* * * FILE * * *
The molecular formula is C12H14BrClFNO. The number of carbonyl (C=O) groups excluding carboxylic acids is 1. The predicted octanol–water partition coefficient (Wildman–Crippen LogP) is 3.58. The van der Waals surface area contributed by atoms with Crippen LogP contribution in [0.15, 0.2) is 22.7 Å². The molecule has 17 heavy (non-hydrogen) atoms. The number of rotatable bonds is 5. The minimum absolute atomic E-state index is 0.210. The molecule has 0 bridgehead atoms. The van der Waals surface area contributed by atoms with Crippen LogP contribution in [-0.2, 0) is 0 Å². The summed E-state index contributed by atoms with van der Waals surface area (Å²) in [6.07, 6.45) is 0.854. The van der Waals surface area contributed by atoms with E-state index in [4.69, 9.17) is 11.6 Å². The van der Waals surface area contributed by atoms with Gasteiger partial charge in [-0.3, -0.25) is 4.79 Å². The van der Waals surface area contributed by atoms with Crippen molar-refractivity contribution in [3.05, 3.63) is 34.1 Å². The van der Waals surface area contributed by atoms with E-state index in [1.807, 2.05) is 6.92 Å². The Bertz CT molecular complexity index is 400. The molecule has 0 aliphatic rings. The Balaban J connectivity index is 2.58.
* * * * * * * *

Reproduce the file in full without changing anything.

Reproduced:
The molecular formula is C12H14BrClFNO. The number of carbonyl (C=O) groups excluding carboxylic acids is 1. The predicted octanol–water partition coefficient (Wildman–Crippen LogP) is 3.58. The van der Waals surface area contributed by atoms with Crippen LogP contribution in [0.15, 0.2) is 22.7 Å². The molecule has 17 heavy (non-hydrogen) atoms. The number of rotatable bonds is 5. The minimum absolute atomic E-state index is 0.210. The molecule has 0 bridgehead atoms. The van der Waals surface area contributed by atoms with Crippen LogP contribution in [-0.2, 0) is 0 Å². The summed E-state index contributed by atoms with van der Waals surface area (Å²) in [6.07, 6.45) is 0.854. The van der Waals surface area contributed by atoms with E-state index in [4.69, 9.17) is 11.6 Å². The van der Waals surface area contributed by atoms with Gasteiger partial charge in [-0.3, -0.25) is 4.79 Å². The van der Waals surface area contributed by atoms with Crippen molar-refractivity contribution in [3.05, 3.63) is 34.1 Å². The van der Waals surface area contributed by atoms with E-state index in [1.807, 2.05) is 6.92 Å². The Bertz CT molecular complexity index is 400. The molecule has 0 aliphatic rings. The Balaban J connectivity index is 2.58.